Whan that aprill with his shoures soote
The droghte of march hath perced to the roote,
And bathed every veyne in swich licour
Of which vertu engendred is the flour
Though the spelling and language may seem foreign, the above lines are from The Canterbury Tales, written in Middle English by Geoffrey Chaucer around 1390. It’s an often hilarious poem frequently credited with popularizing English in written form. Since it begins with a line about April showers, it only seems right that April is designated as National Poetry Month, which is an excellent opportunity for parents to share the joys of poetry with their children.
Every kid probably starts out loving poetry from the first time they hear a Mother Goose nursery rhyme, and later, by reading The Cat in the Hat or Green Eggs and Ham. And yet, as they get older, many children seem to lose interest in poetry. As adults, we should do everything possible to change that.
- Poetry not only develops language skills, but also has rhythm and sounds that work together for more effective communication. Many of the world’s greatest speakers—Martin Luther King, Jr.; Winston Churchill; Franklin Roosevelt; Barak Obama—have a rhythm and musicality to their speech which increases the power of their message.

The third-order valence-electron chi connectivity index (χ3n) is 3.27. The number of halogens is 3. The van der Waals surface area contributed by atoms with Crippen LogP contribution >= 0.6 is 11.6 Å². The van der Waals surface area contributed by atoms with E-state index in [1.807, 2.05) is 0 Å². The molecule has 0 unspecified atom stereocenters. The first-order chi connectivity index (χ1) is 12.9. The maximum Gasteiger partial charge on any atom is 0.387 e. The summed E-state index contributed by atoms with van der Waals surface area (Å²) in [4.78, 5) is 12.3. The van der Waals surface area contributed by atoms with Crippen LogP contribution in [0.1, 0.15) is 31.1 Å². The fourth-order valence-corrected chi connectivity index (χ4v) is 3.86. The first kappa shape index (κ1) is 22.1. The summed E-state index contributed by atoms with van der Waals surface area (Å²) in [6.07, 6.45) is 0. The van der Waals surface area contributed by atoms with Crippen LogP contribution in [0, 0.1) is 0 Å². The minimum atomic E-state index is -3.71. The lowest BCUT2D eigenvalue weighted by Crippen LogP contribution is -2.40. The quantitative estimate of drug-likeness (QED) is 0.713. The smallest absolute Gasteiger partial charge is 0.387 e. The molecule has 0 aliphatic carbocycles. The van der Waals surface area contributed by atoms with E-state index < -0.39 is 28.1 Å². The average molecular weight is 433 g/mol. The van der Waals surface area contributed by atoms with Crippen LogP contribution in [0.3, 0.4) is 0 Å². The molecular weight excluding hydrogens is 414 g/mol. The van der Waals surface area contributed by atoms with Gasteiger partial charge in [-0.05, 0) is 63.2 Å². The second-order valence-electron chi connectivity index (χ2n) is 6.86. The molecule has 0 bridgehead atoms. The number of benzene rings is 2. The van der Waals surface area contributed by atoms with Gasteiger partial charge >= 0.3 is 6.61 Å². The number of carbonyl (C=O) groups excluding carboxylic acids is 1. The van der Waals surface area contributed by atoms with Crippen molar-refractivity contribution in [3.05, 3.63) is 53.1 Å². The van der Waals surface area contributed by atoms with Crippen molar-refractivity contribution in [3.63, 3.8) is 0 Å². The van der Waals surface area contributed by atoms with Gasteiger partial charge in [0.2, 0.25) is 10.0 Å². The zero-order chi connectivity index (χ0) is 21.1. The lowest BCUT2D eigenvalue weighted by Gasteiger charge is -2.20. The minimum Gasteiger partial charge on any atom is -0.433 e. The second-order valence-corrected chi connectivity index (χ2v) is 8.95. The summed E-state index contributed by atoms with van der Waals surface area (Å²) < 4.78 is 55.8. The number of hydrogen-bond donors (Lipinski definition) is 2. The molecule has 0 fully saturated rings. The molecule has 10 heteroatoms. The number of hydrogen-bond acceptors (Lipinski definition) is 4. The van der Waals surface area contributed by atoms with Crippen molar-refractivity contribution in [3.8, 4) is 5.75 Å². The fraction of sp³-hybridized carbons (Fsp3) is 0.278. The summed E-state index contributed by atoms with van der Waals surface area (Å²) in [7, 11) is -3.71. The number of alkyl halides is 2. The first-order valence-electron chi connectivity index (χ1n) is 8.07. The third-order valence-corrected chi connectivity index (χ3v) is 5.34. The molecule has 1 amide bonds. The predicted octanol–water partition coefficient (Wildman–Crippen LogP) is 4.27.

- Poetry breaks the rules. Kids don’t often have permission to disobey the rules of English, but poems can break away from sentence structure and can include made-up words, allowing kids a liberating means of expression. The loosening of rules is beneficial to English Language Learners, allowing them to express themselves outside of grammatical confinements.
- Poetry helps develop memorization skills in children. Older kids often have problems memorizing, whether its multiplication tables or the Gettysburg Address. Little kids, though, are able to memorize nursery rhymes almost as soon as they can talk. If you can keep kids memorizing poems as they get older, that skill will serve them well throughout their lives.
- Poetry teaches economy of language. By creating poems with a specific structure, like a sonnet, limerick, cinquain, or haiku, children have to think about each word, finding the most effective way to communicate their ideas, while staying within the poem’s strict form.
The worst thing to do is to make reading or memorizing poetry feel like a chore or like a punishment. There are apps available which will read poems to your kids on your phone or tablet. Or, you can find entertaining poems online for kids to read themselves.
With the school year coming to close next month, you may find yourself in the following situation:
The children are bored on their summer vacation,
And it’s too hot outdoors for outdoor recreation.
If you’re looking for something to fill up their time,
Have them start writing poems, with rhythm, with rhyme.
They can make up some words like their pal Dr. Seuss,
Words like snozzle and snoozle and snickertanoose.
Kids love writing poems, have them try it, you’ll see,
And it’s better for brains than smartphones or TV.
So celebrate poems! Hip, hip and hooray!
And make time each week for a Poetry Day.